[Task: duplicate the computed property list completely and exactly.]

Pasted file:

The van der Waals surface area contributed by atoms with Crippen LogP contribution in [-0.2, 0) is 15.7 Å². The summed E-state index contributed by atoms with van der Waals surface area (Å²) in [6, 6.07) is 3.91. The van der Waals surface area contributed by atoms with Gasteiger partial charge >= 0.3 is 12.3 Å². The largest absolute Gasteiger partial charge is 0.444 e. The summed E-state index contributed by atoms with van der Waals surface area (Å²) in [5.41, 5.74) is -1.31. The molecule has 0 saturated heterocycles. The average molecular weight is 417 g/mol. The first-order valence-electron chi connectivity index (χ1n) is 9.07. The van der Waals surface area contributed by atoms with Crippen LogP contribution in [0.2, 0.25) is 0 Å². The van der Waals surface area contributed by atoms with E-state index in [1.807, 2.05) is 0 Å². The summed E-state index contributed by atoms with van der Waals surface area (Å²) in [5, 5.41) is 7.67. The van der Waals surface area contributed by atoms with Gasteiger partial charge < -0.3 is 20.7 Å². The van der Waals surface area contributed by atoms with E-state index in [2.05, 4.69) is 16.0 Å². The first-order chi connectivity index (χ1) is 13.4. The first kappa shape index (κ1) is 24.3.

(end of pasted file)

The van der Waals surface area contributed by atoms with Crippen LogP contribution in [-0.2, 0) is 15.7 Å². The summed E-state index contributed by atoms with van der Waals surface area (Å²) in [6, 6.07) is 3.91. The van der Waals surface area contributed by atoms with Gasteiger partial charge >= 0.3 is 12.3 Å². The largest absolute Gasteiger partial charge is 0.444 e. The summed E-state index contributed by atoms with van der Waals surface area (Å²) in [5.41, 5.74) is -1.31. The molecule has 0 saturated heterocycles. The average molecular weight is 417 g/mol. The first-order valence-electron chi connectivity index (χ1n) is 9.07. The van der Waals surface area contributed by atoms with Crippen LogP contribution in [0.2, 0.25) is 0 Å². The van der Waals surface area contributed by atoms with E-state index in [1.807, 2.05) is 0 Å². The summed E-state index contributed by atoms with van der Waals surface area (Å²) in [5, 5.41) is 7.67. The van der Waals surface area contributed by atoms with Gasteiger partial charge < -0.3 is 20.7 Å². The van der Waals surface area contributed by atoms with E-state index in [2.05, 4.69) is 16.0 Å². The first-order chi connectivity index (χ1) is 13.4. The first kappa shape index (κ1) is 24.3.